Over the years, carbon fibre has become the requisite material for which to build bicycle frames, becoming the first choice for most people buying a bicycle. But as the black stuff becomes ever more omnipresent, there’s a growing choice of company’s offering alternative options.
Which brings us nicely to the GranFondo. The UK arm of Kinesis, headed by the chaps at Upgrade Bikes, has long been renowned for its aluminium frames. Equally well designed and keenly priced, they’ve found a place in the hearts of many UK cyclists.
So when it came to designing its first sportive specific frameset, the obvious choice might have been to borrow some of the blueprints from its carbon KR-810, but instead, they chose a different path. This led them to Easton’s doorstep, and the purchasing of a very fine Scandium tubeset. And what they’ve done with this tubeset is to produce one of the nicest bikes I’ve had the pleasure of testing.
For the tubing Kinesis paid a visit to Easton – purveyors of top quality tubesets – and came away with a bundle of the company’s Sc7000 Scandium tubes. Scandium is added to aluminium to improve strength, with the increase in strength allowing for less material and thinner wall diameters to be used, resulting in a lighter frame.
The heart of the tubing lies in the tapered walls and the flared ends, which provide a large area of contact along the entire length of the tall headtube. These flared ends on both the top and head tube ensure strength and stiffness without any significant weight penalty. With these tubes a classy and understated frame has been designed and smoothly welded together – build quality is excellent, as those familiar with previous Kinesis frames will no doubt have come to expect. Into the externally machined head tube plugs a fork designed in tandem with the new frame, and they’ve incorporated carbon into the seatstays, and dubbed them ‘Carbonstruts’.
Perhaps the most interesting aspect is, beside the frames obvious leanings towards sportive riding, is the inclusion of mudguard mounts, opening up new possibilities of this bike being called into service through the year. Versatility, it appears, is the bikes middle name.
And all the numbers talk sportives, with Kinesis describing the GranFondo has having “plenty of ‘race bike feel’, it’s no slack angled tourer, but the geometry is designed to be forgiving over the distance, with longer [but not too long] headtube and chainstays.”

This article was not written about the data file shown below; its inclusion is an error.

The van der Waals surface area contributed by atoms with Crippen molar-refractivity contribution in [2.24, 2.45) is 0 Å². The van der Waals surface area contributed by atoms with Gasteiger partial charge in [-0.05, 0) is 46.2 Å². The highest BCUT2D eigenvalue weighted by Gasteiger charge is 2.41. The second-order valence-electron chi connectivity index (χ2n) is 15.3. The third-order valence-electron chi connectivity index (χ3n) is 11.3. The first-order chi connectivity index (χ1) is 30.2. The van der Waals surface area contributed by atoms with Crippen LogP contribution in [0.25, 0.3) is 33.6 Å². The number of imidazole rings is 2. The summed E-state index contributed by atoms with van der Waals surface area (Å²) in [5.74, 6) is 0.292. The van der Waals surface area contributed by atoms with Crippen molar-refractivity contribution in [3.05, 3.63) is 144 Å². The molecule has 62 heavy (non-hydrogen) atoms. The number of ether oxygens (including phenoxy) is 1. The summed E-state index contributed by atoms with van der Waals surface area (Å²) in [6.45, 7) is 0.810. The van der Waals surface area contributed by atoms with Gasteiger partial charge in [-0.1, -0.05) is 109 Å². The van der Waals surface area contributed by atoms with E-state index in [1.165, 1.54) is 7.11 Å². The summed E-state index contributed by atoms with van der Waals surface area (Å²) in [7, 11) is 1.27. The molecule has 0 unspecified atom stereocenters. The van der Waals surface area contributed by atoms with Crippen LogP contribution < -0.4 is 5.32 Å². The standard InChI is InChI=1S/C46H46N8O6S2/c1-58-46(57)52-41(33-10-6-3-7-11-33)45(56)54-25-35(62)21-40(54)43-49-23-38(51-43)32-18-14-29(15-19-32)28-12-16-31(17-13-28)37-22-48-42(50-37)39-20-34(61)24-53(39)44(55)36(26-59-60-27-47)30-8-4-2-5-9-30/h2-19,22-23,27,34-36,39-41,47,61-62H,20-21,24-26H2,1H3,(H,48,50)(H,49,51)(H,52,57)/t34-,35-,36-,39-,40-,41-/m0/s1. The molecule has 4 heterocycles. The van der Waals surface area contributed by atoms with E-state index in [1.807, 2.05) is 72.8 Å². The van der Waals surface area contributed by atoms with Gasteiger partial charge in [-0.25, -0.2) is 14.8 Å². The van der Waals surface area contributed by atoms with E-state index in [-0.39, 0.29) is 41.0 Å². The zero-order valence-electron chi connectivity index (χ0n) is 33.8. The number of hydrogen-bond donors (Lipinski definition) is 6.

For this 57cm tester the head and seat angles are 73.5 degrees, the wheelbase is 100.5″ and the headtube is 17.5″. Sizes available include 51, 54, 57, 60, 63cm (c/t), with colours Deep Blue Metallic or Black Cherry Metallic, with contrasting white/titanium decals. Claimed weight for a 54cm frame is 1.38kg.
Perhaps the best way to purchase a GranFondo is to buy the frame, fork, seatpost and headset package which costs £695, and build with your favourite parts. For this test Upgrade Bikes supplied a bike bedecked with a Campagnolo Centaur groupset, with a 50/34 chainset for making easy work of hills. Uprgade distribute Tektro and Oval, so these brands filled the braking and contact points – no complaints were found here.
Wheels are from the Reynolds stable, the £350 Solitudes representing the first step onto the range. 31mm aluminum rims are laced together with 20/24 spokes and the all-up weight is 1550g. Tyres are Vittoria Open Corsa Evo-CX 23mm which boast a new Kevlar SiO2 3D Compound with added silica, for reduced rolling resistance and better grip, and a PRB puncture resistant belt placed under the tread.
For those who have not spent much time on a quality aluminium frameset, it may seem all too easy to quickly dismiss the GranFondo. Indeed, with much attention being focused on carbon fibre and the latest super light frames being released each year, the question might be why bother with aluminium.
But that would be to miss out on one of the finest rides you might ever encounter. Scandium is a marvellous material to build a bicycle frame; its weight, stiffness and ride character are all equally balanced in perfect harmony creating a sublime experience. There’s a touch of the steel feel when riding the GranFondo, but without the extra weight and with a dollop of extra responsiveness.
The measurements picked by Kinesis haven’t been plucked at random, but clearly by designers who acutely understand the target rider for the GranFondo – and that’s somebody who wants a fast riding but all-day long comfortable steed. This is one of the most pleasantly surprising bikes to pass through the RCUK test net in a long while.